Joseph McCarthy

From Metapedia
Jump to: navigation, search
Joseph McCarthy.

Joseph Raymond McCarthy (November 14, 1908May 2, 1957) was an American politician who served as a Republican U.S. Senator from the state of Wisconsin from 1947 until his death in 1957. By 1949 he drew attention to cases of torture to secure "confessions" at the Nuremberg Trials.[1][2]. He was mainly known for uncovering the immense Communist infiltration of the American government, particularly the State Department and the US Army.[3]

McCarthy was proven right with the opening of the Soviet archives and with the release of the Venona Files, showing that there had been large numbers of Communists and Soviet spies and sympathizers inside the United States federal government and elsewhere.

See also the article on McCarthyism and the "External links" there.


Born and raised on a Wisconsin farm, McCarthy earned a law degree at Marquette University in 1935 and was elected as a circuit judge in 1939, the youngest in state history.[4] At age 33, McCarthy volunteered for the United States Marine Corps and served during World War II. He successfully ran for the United States Senate in 1946, defeating Robert M. La Follette, Jr. After several largely undistinguished years in the Senate, McCarthy rose suddenly to national fame in February 1950 when he asserted in a speech that he had a list of "members of the Communist Party and members of a spy ring" who were employed in the State Department.[5]

In succeeding years, McCarthy made additional accusations of Communist infiltration into the State Department, the administration of President Truman, Voice of America, and the United States Army. He also used charges of communism, communist sympathies, or disloyalty to attack a number of politicians and other individuals inside and outside of government. With the highly publicized Army–McCarthy hearings of 1954, McCarthy's support and popularity began to fade. On December 2, 1954, the Senate voted to censure Senator McCarthy by a vote of 67 to 22, making him one of the few senators ever to be disciplined in this fashion. McCarthy died in Bethesda Naval Hospital on May 2, 1957, at the age of 48.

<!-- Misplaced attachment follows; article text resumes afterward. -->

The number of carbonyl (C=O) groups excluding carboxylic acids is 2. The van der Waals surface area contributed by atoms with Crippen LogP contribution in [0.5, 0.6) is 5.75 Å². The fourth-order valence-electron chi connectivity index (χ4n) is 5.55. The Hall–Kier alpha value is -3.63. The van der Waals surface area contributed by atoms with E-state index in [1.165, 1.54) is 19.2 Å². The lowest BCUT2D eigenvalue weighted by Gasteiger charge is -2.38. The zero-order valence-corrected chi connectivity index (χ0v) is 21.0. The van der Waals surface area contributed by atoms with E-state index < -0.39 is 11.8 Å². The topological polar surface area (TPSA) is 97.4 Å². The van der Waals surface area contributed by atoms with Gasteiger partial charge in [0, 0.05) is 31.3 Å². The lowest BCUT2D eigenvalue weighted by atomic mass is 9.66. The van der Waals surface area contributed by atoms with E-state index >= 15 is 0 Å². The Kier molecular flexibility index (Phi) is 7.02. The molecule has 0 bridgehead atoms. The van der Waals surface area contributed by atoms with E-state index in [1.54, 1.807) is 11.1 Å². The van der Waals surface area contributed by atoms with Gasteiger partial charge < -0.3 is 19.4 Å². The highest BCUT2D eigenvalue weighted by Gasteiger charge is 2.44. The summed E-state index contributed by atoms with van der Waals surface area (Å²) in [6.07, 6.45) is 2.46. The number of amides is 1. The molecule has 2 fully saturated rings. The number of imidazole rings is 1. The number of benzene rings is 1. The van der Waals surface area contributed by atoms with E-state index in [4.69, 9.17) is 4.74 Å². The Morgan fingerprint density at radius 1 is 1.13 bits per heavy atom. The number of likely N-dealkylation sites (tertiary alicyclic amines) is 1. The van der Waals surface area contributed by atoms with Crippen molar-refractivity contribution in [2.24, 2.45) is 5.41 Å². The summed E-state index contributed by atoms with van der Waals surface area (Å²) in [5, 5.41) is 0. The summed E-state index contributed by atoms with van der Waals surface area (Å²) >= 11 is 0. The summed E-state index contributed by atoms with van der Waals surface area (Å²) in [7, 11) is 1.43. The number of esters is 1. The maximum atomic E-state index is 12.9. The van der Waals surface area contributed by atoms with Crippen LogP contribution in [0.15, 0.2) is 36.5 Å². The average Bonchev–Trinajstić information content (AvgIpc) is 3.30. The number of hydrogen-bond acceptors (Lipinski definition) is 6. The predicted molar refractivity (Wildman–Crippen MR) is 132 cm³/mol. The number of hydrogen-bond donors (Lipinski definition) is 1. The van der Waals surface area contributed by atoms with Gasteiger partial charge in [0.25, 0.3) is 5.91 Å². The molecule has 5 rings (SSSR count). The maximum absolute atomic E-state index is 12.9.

Concerns that seemed more pressing bore down at the turn of the 1950s. The nation was in danger of succumbing to a red-baiting frenzy [sic], marked by the rise into the headlines of Senator Joseph R. McCarthy. Not surprisingly, the Council’s membership seemed solidly united in contempt for the Wisconsin demagogue [sic]; under his provocative rhetoric, after all, was a thinly veiled attack on the entire East Coast foreign policy establishment, whose members gathered regularly in the closed conference rooms of the Harold Pratt House.

—Peter Grose, 1996, Continuing the Inquiry, The Council on Foreign Relations from 1921 to 1996.


  1. Barbara Kulaszka (Ed.) (1988) "Did Six Million Really Die?" Report of the Evidence in the Canadian "False News" Trial of Ernst Zündel - 1988, Aaargh reprint of the book originally published by Samisdat, 941 pages. page 40.
  2. Barbara Kulaszka (Ed.) (1988) "Did Six Million Really Die?" Report of the Evidence in the Canadian "False News" Trial of Ernst Zündel - 1988, Aaargh reprint of the book originally published by Samisdat, 941 pages. page 900. We read here that Senator McCarthy told the Press: "I have heard evidence and read documentary proofs to the effect that the accused persons were beaten up, maltreated and physically tortured by methods which could only be conceived in sick brains. They were subjected to mock trials and pretended executions, they were told their families would be deprived of their ration cards. All these things were carried out with the approval of the Public Prosecutor in order to secure the psychological atmosphere necessary for the extortion of the required confessions. If the United States lets such acts committed by a few people go unpunished, then the whole world can rightly criticise us severely and forever doubt the correctness of our motives and our moral integrity."
  3. William Schlamm (1954) Prologue. In: Buckley Jr. WM., F. & Brent Bozell (1954) McCarthy and his Enemies - The record and its meaning. Henry Regnery Company, Chigago, 413 pages.
  4. Morgan, Ted (2003). Judge Joe; How the youngest judge in Wisconsin's history became the country's most notorious senator.. Legal Affairs. Retrieved on 2006-08-02.
  5. Communists in Government Service, McCarthy Says. United States Senate History Website. Retrieved on 2007-03-09.

See also

External links